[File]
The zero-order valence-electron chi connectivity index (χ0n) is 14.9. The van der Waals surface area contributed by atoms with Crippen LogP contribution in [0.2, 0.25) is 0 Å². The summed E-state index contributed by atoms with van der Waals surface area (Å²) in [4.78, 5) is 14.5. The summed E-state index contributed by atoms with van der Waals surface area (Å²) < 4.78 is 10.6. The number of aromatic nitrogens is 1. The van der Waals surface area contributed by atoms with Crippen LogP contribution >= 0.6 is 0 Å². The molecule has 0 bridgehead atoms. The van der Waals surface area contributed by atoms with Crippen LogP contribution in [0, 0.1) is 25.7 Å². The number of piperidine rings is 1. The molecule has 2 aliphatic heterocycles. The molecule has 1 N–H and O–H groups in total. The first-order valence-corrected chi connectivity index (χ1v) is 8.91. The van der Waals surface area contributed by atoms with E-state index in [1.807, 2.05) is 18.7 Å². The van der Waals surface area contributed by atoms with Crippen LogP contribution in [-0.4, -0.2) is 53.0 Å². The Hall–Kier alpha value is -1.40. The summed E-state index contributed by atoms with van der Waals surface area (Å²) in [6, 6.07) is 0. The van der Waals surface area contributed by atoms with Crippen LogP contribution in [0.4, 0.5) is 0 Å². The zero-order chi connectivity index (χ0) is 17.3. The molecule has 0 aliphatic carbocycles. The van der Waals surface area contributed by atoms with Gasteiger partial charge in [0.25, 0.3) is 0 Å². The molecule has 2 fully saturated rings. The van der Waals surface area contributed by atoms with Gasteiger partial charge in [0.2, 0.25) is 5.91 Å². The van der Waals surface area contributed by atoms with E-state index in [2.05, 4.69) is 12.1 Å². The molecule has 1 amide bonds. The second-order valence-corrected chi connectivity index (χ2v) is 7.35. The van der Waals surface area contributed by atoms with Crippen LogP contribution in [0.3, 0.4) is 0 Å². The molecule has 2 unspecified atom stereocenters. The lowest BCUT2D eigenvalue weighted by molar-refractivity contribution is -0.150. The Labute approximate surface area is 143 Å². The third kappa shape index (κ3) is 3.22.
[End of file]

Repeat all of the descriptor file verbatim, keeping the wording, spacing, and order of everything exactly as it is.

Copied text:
The zero-order valence-electron chi connectivity index (χ0n) is 14.9. The van der Waals surface area contributed by atoms with Crippen LogP contribution in [0.2, 0.25) is 0 Å². The summed E-state index contributed by atoms with van der Waals surface area (Å²) in [4.78, 5) is 14.5. The summed E-state index contributed by atoms with van der Waals surface area (Å²) < 4.78 is 10.6. The number of aromatic nitrogens is 1. The van der Waals surface area contributed by atoms with Crippen LogP contribution >= 0.6 is 0 Å². The molecule has 0 bridgehead atoms. The van der Waals surface area contributed by atoms with Crippen LogP contribution in [0, 0.1) is 25.7 Å². The number of piperidine rings is 1. The molecule has 2 aliphatic heterocycles. The molecule has 1 N–H and O–H groups in total. The first-order valence-corrected chi connectivity index (χ1v) is 8.91. The van der Waals surface area contributed by atoms with E-state index in [1.807, 2.05) is 18.7 Å². The van der Waals surface area contributed by atoms with Crippen LogP contribution in [-0.4, -0.2) is 53.0 Å². The Hall–Kier alpha value is -1.40. The summed E-state index contributed by atoms with van der Waals surface area (Å²) in [6, 6.07) is 0. The van der Waals surface area contributed by atoms with Crippen LogP contribution in [0.4, 0.5) is 0 Å². The zero-order chi connectivity index (χ0) is 17.3. The molecule has 0 aliphatic carbocycles. The van der Waals surface area contributed by atoms with Gasteiger partial charge in [0.25, 0.3) is 0 Å². The molecule has 2 fully saturated rings. The van der Waals surface area contributed by atoms with Gasteiger partial charge in [0.2, 0.25) is 5.91 Å². The van der Waals surface area contributed by atoms with E-state index in [2.05, 4.69) is 12.1 Å². The molecule has 1 amide bonds. The second-order valence-corrected chi connectivity index (χ2v) is 7.35. The van der Waals surface area contributed by atoms with Crippen LogP contribution in [0.3, 0.4) is 0 Å². The molecule has 2 unspecified atom stereocenters. The lowest BCUT2D eigenvalue weighted by molar-refractivity contribution is -0.150. The Labute approximate surface area is 143 Å². The third kappa shape index (κ3) is 3.22.